Aviation - aeroplane nose

WFW Bangkok aviation Briefing features in Thai media

16 April 2015

A recent WFW Bangkok aviation Briefing has been featured on the BBC Thai Facebook page and on a news report for Thai television channel NOW 26. The Briefing, entitled “An ICAO Downgrade: Implications and Issues for Thai Aviation”, explores concerns that the International Civil Aviation Organization will downgrade the Thai Department of Civil Aviation. The Briefing was co-written by partner Alan Polivnick, associate Supattana Suthaporn and trainee Rhian Woodend (currently on secondment to Bangkok from the London office).

Please see below the English translation of the article on the BBC Thai Facebook page:

BBC Thai

The Thai Department of Civil Aviation (“DCA”) continues its negotiations with other countries, regardless of the fact that Japan has already temporarily called off the restriction.

The Ministry of Transport announced earlier today that Thailand and Japan have signed a Memorandum of Understanding (“MoU”) to temporarily allow chartered flights from Thailand to visit Japan. However, a legal advisor specialising in aviation, has suggested that it is indispensable for Thailand to negotiate with the EU, which has started to express its concern following the findings of the International Civil Aviation Organization (“ICAO”).

The MoU signed between Thailand and Japan will allow chartered flights from Thailand to Japan during the period from 11 April to the 31 May on the condition that all Thai airlines need to meet certain standards, especially those relating to the safety of the aircraft and the transportation of hazardous goods. These air-safety standards must be certified by the DCA prior to being thoroughly reinspected by Japan.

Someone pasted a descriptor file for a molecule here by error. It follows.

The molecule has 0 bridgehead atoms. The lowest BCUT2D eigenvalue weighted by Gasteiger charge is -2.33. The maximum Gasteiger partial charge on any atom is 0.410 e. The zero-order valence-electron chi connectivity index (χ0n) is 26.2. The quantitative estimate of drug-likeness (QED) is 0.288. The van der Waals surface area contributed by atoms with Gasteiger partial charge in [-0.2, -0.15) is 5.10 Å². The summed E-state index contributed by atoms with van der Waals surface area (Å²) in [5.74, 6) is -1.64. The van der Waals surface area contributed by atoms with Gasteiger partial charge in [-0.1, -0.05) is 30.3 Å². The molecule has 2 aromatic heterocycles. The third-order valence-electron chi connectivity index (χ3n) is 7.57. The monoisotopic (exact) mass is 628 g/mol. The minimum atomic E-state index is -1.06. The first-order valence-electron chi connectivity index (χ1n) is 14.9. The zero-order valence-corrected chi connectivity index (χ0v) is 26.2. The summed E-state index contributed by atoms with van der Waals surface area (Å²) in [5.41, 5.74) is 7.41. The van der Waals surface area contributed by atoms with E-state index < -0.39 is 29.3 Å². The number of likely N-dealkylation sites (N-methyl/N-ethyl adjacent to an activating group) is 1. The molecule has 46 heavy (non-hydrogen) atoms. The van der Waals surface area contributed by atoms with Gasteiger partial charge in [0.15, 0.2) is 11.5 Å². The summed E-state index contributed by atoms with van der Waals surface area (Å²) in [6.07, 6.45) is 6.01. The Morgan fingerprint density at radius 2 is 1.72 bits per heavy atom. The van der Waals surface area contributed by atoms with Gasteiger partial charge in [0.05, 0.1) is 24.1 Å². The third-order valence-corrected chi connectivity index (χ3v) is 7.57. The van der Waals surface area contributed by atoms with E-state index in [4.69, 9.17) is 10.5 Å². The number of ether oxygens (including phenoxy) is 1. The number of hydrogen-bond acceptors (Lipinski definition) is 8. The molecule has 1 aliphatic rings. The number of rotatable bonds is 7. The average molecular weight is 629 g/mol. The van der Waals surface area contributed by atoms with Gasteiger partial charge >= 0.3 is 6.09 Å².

Mr. Alan Polivnick of Watson Farley & Williams (Thailand) Ltd told BBC Thai that in addition to the action taken by Japan, China and South Korea, as of 2 days ago Singapore has initiated the inspection of Thai aircraft operating into Singapore. This has not caused any flight delays thus far. Currently, the EU has initiated the project to set up a special system for inspecting Thai aircraft travelling to European airports. If a particular aircraft fails to meet EU standards, it can lead to such aircraft being banned until the problem is properly solved. This procedure can take between 1-2 days. If this project is being launched, passengers will be affected.

Mr. Polivnick stated that the DCA should negotiate with EU aviation safety authorities including those of European countries in which Thai aircraft are operating, such as Germany, the UK, France, Switzerland, Italy and Scandinavian countries. This is to provide affirmation that all the problems will be fixed according to the ICAO warning.

“The most serious concern is that the EU might blacklist Thailand like it did previously Indonesia and the Philippines. If downgraded, Thai aircraft will not be allowed to operate in Europe. This will adversely affect both airlines and tourists travelling between Thailand and Europe. It can take 3-4 years to be removed from the blacklist and by the time Thai airlines resume operation, they might lose their market share.” said Mr. Polivnick.

Mr. Polivnick ,a legal expert whose clients include numerous airlines,  raised the issue that China, South Korea, Singapore and Japan took abrupt action prior to the issuance of the ICAO full report, which is scheduled to be released in June. The action of these countries is contradictory to the fact that countries such as Japan wish to attract Thai tourists and have applied for a visa-exemption policy for Thai nationals travelling to Japan for a short-term period. Despite the fact that such airlines are renowned, there is no exception for Thai airlines with regard to this situation. He believes that there is an underlying reason behind the hasty actions of these countries prior to the EU or the US, who are presumably waiting for the ICAO full report to be issued in June.

Mr. Woradej Hanprasert, Deputy Permanent Secretary of the Ministry of Transport, told the media that Thailand was once downgraded by the US Federal Aviation Administration (“FAA”) in 1995, hence it is possible that we will be pressured again.

The original article can be seen here.

You can watch the full NOW 26 TV news report here.